Nature

Dozens of Prehistoric Ancient Creatures Uncovered in Melting Glaciers

Chilean researchers discovered the country’s first complete ichthyosaur and over two dozen additional fossils, thanks to a melting glacier in Patagonia.

Intensive Study

Meet “Fiona”, Chile’s first complete ichthyosaur, a pregnant mother recovered from a glacier in Patagonia!

I’m thrilled to have been part of this incredible expedition led by my good friend and colleague, Dr @judkasan (pictured) from The University of Magallanes (@umagallanes). pic.twitter.com/rclwMEQZxA

– Dr Dean Lomax (@Dean_R_Lomax) May 10, 2022

In March and April, a team of researchers from the University of Magallanes (UMAG) launched an excursion to Chile’s Patagonia’s Tyndall Glacier in search of the remnants of a four-meter-long prehistoric marine reptile.

The fossil, discovered in 2009 by the same team’s leader, Dr. Judith Pardo-Pérez, associate professor at UMAG, was dug up again, pregnant and with a few embryos still nestled amid her remains.

The beast’s bones, dubbed Fiona by the crew, were discovered during a 31-day trip in which researchers hiked 10 hours to the isolated dig site alone and stayed in tents.

According to a news announcement announcing the discovery, 23 fresh specimens were discovered at an astonishing rate throughout the voyage. “On the days that the crew was able to go to the site, they recorded the ichthyosaurs and other fossils and found new specimens.”

Also Read: Outside Bangkok Mall, Experts Discover Fossils that Dates Back 66 Million Years  

Uncovering Ancient Fossils

Ichthyosaur fossil

(Photo : Wikimedia Commons)

According to the press release, Dr. Pardo-Pérez believes the location has the “most plentiful and best preserved” cretaceous ichthyosaur deposit in the world following this year’s expedition.

“We hope to obtain results on the diversity, disparity, and paleobiology of the ichthyosaurs of the Tyndall Glacier locality,” she said in the press release, adding that more research into the region’s diversity will help the team better understand how the ichthyosaurs are related to those found at other latitudes.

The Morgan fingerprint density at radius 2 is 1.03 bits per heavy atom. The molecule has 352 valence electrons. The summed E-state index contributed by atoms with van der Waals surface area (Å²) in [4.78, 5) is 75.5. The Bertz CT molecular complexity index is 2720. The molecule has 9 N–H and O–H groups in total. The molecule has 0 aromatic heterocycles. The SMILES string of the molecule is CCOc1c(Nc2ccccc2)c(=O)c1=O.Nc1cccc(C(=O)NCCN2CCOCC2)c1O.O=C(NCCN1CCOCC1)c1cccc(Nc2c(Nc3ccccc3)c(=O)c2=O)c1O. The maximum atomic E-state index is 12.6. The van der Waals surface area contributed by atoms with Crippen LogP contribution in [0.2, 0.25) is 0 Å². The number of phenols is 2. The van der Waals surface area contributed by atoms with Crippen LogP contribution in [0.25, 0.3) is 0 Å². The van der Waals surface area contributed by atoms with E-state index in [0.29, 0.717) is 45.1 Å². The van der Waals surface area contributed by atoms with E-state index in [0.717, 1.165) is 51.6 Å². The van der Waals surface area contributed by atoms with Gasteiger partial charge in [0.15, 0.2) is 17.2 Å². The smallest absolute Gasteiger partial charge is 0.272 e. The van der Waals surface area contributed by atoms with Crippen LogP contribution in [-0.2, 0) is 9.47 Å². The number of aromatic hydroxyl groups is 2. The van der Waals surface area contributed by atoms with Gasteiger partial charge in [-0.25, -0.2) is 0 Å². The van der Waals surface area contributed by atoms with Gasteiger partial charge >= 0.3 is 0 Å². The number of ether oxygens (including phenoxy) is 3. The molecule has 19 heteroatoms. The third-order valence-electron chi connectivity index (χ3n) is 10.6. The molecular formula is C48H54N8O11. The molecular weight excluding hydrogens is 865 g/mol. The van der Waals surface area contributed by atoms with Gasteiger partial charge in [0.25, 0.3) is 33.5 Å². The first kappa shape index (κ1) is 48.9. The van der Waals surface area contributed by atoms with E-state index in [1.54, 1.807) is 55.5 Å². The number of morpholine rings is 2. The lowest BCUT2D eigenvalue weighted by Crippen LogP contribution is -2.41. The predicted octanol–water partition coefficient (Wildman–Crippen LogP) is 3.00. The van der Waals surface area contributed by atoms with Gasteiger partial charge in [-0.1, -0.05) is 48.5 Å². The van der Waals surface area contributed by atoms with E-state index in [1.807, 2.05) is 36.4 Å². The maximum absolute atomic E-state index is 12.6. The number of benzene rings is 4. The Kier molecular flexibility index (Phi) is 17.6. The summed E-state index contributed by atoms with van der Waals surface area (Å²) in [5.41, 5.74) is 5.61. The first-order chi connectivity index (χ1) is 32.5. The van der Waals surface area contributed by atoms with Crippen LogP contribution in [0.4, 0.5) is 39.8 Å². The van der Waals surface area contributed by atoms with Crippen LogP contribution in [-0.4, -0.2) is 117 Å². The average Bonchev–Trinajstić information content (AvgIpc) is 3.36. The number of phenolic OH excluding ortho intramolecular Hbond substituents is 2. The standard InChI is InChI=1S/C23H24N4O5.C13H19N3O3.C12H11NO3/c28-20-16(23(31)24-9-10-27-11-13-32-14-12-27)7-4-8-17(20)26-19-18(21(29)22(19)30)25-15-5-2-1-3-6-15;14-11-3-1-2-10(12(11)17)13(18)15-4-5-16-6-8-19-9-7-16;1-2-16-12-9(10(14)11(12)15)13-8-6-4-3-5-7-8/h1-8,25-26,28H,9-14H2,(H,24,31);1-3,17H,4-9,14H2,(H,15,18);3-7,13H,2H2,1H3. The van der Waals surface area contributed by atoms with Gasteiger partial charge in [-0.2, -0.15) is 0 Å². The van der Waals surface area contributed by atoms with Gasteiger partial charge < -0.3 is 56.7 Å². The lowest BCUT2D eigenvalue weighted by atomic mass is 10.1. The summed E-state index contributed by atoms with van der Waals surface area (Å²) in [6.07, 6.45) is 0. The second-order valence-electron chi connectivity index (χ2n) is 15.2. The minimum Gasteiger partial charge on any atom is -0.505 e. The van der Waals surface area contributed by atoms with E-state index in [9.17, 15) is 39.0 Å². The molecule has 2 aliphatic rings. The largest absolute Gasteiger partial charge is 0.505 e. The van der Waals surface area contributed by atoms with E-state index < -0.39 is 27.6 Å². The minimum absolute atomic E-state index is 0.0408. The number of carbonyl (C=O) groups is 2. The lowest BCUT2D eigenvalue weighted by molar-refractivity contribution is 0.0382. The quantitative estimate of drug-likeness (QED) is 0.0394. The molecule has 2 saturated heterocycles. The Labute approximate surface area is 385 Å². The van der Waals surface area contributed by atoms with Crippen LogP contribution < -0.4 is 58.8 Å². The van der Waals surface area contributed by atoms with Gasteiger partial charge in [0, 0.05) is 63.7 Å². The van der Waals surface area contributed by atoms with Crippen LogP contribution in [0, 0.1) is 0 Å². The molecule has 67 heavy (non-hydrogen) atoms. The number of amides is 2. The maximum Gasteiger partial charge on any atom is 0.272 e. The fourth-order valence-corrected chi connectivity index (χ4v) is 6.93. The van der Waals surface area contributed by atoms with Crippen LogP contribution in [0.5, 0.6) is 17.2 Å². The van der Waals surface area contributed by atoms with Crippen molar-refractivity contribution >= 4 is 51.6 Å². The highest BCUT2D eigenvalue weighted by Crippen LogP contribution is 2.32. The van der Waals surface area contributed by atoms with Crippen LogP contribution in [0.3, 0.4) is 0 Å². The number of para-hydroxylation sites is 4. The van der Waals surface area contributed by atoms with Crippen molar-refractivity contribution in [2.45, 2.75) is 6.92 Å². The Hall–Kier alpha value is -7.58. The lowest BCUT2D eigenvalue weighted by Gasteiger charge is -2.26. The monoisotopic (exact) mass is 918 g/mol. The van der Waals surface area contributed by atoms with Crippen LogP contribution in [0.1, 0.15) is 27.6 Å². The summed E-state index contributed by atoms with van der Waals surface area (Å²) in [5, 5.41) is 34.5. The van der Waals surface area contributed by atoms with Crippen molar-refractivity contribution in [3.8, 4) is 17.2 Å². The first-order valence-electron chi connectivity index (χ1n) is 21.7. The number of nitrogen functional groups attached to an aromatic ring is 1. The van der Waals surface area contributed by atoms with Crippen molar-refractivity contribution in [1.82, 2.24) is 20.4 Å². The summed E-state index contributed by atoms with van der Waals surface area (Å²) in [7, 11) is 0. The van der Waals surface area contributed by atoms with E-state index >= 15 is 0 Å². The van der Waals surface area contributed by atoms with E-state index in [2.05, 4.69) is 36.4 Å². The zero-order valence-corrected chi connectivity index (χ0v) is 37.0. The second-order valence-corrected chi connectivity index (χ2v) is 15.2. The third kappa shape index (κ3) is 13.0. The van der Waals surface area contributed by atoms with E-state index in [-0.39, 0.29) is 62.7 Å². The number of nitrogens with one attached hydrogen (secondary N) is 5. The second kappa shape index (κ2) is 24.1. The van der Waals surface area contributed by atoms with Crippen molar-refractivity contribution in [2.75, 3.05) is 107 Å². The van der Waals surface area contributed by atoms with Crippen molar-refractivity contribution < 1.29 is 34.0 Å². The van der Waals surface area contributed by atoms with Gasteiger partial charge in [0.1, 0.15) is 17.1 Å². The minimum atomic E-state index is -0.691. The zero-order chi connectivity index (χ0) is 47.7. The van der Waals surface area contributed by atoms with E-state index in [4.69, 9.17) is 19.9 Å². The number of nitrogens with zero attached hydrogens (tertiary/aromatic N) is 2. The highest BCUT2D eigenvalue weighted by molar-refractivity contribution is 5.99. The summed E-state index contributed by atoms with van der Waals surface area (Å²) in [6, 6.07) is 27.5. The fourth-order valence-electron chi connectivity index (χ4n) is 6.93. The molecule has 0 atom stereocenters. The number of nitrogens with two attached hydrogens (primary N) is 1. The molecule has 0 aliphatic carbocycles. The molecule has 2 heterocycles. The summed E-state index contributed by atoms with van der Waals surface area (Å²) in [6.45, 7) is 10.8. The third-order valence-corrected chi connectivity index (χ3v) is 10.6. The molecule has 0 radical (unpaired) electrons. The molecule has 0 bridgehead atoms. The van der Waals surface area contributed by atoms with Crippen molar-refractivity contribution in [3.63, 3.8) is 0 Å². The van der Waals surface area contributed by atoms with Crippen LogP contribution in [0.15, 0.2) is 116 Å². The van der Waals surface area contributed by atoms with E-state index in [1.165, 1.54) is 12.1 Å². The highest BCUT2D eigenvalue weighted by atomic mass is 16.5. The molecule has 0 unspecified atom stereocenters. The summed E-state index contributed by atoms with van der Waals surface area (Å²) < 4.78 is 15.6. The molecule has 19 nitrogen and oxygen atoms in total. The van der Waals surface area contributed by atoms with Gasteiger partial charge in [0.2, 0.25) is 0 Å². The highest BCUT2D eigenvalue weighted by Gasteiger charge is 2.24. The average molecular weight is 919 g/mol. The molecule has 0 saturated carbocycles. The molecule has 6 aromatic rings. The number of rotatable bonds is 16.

“The significant quantity of ichthyosaurs recovered in the region, including entire bones of adults, juveniles, and neonates, gives a unique insight into the past,” Lomax said.

Fiona, which was helicoptered out of the glacier for research, was traced back to the Valanginian-Hauterivian era, a part of the Early Cretaceous period (which culminated with the extinction of dinosaurs) that occurred between 129 and 139 million years ago.

Ichthyosaurs are warm-blooded marine reptiles with long rostrums and short, sharp teeth that resemble dolphins or swordfish.

Dr. Pardo-Pérez has made more than 10 journeys to the Tyndall fossil site since 1997, when 55 mph gusts and heavy rain created hurdles in the excavation and preservation process. Fiona was protected from the weather by a hangar. The crew utilized diamond tools to drill and shatter strong blocks of granite that surrounded her body-tougher instruments than the lump hammer, chisel, and brush.

Preparations For Research

Fiona is presently being prepared for research and exhibition at the Ro Seco Natural History Museum in Punta Arenas. Still, Dr. Pardo-Pérez is concerned about the other ichthyosaur fossils that will never be discovered.

“We have about a hundred ichthyosaurs in the Tyndall Glacier fossil deposit. Many of them will never be excavated due to the difficulties of access and the fact that they are in dangerous regions,” she added.

“The ichthyosaurs that will not be dug require preservation and consolidation in situ, as the daily erosion to which they are exposed is killing them.”

Related Article: Giant Marine Reptile Fossil Found Way Above the Swiss Alps  

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